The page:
Flemish Beguinages (World Heritage)

The Beguines were members of a lay movement of women who dedicated their lives to God and charitable work. 13 Flemish beguinages in Bruges, Tongeren, Mechelen, Lier and Kortrijk, among others, are on the World Heritage List. The oldest originated in the 13th century, some were inhabited by beguines until the 20th century.

Flemish beguinages: facts

Official title: Flemish beguinages
Cultural monument: Beguinages in Hoogstraten, Lier, Mechelen (Great Beguinage) and Turnhout (all Province of Antwerp), Sint-Truiden and Tongeren (Province of Limburg), in the Province of Oost-Vlaanderen in Dendermonde and Gent (Small Beguinage and Beguinage of Sint-Amandsberg), in Leuven (Great Beguinage) and in Diest (Province of Vlaams-Brabant) as well as in Bruges and Kortrijk (Province of West-Vlaanderen)
Continent: Europe
Country: Belgium, Flanders
Location: Hoogstraten, Lier, Mechelen, Turnhout, Sint-Truiden, Tongeren, Dendermonde, Gent, Leuven, Diest, Bruges and Kortrijk
Appointment: 1998
Meaning: Examples of a community of pious women mainly found in the Netherlands

Flemish Beguinages: History

1242 Foundation of the beguinage in Kortrijk
1259-1578 Large Mechelen Beguinage outside the city walls
1288 Foundation of the St. Alexius Beguinage in Dendermonde
1311 Prohibition of the Beguin Movement by Pope Clement V.
1318 Revocation of the ban by Pope John XXII.
1340 first written mention of the Turnhout beguinage
1372 by decree of the Duchess Maria von Brabant exemption of the beguines from all encumbrances
1798 Dissolution of the beguinages
1873-75 Construction of the neo-Gothic beguinage in Sint-Amandsberg
1960 Restoration of the Great Beguinage of Leuven begins

Wash, bleach and pray

Wishful thinking or truth? To this day it is doubtful whether the »religious women’s union« of the Beguines – established in the 12th century to distinguish it from the nunneries – can actually be traced back to St. Begga, who founded a monastery in Andenne as early as 961. If you go through the entrance gates of the beguinages of Lier and Kortrijk, you will, however, pass by the stone-carved holy Begga. Some experts, however, derive the name of this women’s community, which was founded in the Middle Ages, from the originally beige clothing of the beguines. In many cases, the name is also understood as a mockery and insult that heretics were given. It can be ruled out – despite the sound of words – that a mendicant order came into being here: the Beguines were often very wealthy.

They were an extraordinary community of women: widowed and single women came together – at times even without papal blessings – to form a religious community. Initially scattered across the cities and living in their own houses, they only met for common prayer. In addition to a vow of obedience, the Beguines committed themselves to chastity – it is remarkable that these obligations could be withdrawn at any time. In contrast to the customs of monastic life, the beguines were allowed to live outside the beguinage or to leave the women’s association entirely in order to return to a bourgeois life. If a Beguine wanted to marry at all, she could do so without social ostracism.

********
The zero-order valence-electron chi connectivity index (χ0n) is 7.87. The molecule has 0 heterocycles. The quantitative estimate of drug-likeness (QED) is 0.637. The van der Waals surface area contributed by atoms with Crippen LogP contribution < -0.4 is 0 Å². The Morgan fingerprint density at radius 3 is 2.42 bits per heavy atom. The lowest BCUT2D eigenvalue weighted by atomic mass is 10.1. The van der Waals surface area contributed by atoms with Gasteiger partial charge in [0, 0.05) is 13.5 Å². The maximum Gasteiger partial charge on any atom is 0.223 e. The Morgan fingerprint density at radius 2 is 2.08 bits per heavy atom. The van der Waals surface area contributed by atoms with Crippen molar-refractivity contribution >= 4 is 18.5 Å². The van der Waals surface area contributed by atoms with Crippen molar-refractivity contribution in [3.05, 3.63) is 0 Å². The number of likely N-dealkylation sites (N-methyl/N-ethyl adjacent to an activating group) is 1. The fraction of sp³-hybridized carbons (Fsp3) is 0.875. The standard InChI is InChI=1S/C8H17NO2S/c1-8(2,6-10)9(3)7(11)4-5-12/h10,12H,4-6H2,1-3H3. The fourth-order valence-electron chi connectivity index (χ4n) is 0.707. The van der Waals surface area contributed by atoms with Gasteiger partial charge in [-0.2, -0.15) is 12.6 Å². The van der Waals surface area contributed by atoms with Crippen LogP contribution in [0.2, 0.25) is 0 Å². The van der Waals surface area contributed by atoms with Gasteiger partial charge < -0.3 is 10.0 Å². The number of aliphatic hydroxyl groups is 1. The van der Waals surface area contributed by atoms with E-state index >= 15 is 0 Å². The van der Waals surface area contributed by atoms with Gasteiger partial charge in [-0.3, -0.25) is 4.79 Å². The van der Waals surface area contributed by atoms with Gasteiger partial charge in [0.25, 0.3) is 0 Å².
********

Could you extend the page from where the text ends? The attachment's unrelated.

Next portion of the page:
The doors of the houses and the gates of the beguinages were open from sunrise to sunset. Even today, if at all, the gates of the beguinages, which are now used as residential facilities for the elderly and the socially disadvantaged or, as in Leuven, as part of the university, are only closed at night.

Beguines were free to dispose of their belongings, including any land. A vow of poverty was alien to them; rather, they sought to make a good living. So they wove linen, made bobbin lace and crocheted lace, washed and bleached laundry. They also taught the girls entrusted to them, the so-called “residential children”. Relief for the poor and nursing the sick were also among their chosen tasks. Each beguinage was sovereign and had a headmistress elected from among the beguines, called “Grande Dame” or “Groote Juffrouw”; larger courts such as the Great Beguinage in Leuven even had four grandes dames.

The respective courtyards consisted of the residential houses of the beguines, the convent for the new beguines, the residence of the grande dame, the infirmary for the nursing of the sick and the “panel for the Holy Spirit”, which served to care for the poor. In addition to the typical courtyards around a church – as in Lier and Tongeren – street beguinages were designed. The Beguines were well known not only for their extensive “good deeds”; They have also found their way into literature thanks to Felix Timmermans, the “local poet” from Lier, who described the beguinages as a romantic idyll. According to programingplease, there are now no active beguines in Belgium, where the beguines were ecclesiastically organized. The last Beguine died in 2013 in Kortrijk in an old people’s home. However, as part of the women’s movement, various modern “beguinages” were founded as a form of self-determined coexistence in women’s communities. They tie in with the social model of the Beguines, but without emphasizing the Christian-religious aspect.

Flemish Beguinages (World Heritage)